Many Alabama residents have likely received notifications in the mail about recalls related to their cars, trucks or other vehicles. In several cases, all that this requires is a visit to a dealer to have the associated problems fixed at no cost to them. However, what can happen if you are not notified of a defect with your vehicle or a certain piece of safety equipment and an accident ends up happening, injuring you or a loved one? Just how do automotive recalls work?
The National Highway Traffic Safety Administration explains that the 1966 National Traffic and Motor Vehicle Safety Act allowed the government to establish important standards for vehicles and equipment in order to keep people safe. The government is able to initiate recalls but auto manufacturers are also able to voluntarily recall their vehicles or specific pieces of equipment. Since 1966, nearly 400 million vehicles have been subject to some sort of safety recall.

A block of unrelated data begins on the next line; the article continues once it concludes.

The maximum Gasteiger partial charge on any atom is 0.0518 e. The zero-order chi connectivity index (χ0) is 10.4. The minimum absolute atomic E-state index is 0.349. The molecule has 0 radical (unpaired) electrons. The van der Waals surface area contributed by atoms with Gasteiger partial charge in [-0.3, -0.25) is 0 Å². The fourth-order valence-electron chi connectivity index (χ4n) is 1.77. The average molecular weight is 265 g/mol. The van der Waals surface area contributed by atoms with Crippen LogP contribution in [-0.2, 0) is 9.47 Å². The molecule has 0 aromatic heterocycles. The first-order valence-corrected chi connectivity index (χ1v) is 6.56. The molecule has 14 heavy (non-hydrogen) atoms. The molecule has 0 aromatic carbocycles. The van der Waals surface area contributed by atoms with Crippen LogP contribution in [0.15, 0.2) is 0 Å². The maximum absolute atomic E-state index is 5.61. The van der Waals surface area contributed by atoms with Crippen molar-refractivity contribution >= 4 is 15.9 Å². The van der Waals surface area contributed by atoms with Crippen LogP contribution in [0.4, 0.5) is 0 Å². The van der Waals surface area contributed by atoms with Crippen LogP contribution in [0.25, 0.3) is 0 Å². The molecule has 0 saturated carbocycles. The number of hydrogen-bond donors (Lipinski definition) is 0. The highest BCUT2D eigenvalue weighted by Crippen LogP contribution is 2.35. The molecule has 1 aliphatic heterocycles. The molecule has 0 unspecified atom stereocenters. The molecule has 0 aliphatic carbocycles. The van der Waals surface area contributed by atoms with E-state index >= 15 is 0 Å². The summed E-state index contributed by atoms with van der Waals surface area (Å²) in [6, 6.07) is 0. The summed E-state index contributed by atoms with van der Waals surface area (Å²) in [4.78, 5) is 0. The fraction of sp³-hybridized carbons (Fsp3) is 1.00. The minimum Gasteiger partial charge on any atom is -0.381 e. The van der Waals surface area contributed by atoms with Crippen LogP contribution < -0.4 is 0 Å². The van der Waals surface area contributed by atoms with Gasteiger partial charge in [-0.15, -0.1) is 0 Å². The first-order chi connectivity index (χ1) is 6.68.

It is important to understand what types of products are covered by these recalls. Items like radios or climate control systems that are not considered vital to safety are not part of recalls. Parts like lighting systems, safety belts, air bags, tires and brakes that are essential for the safety of motorists and passengers can be subject to recalls. Defects may relate to the performance of items, the components or materials used or the manufacturing of them.
If you would like to learn more about defects in motor vehicles and other automotive products, please feel free to visit the vehicle recall page of our Alabama defective products and personal injury website.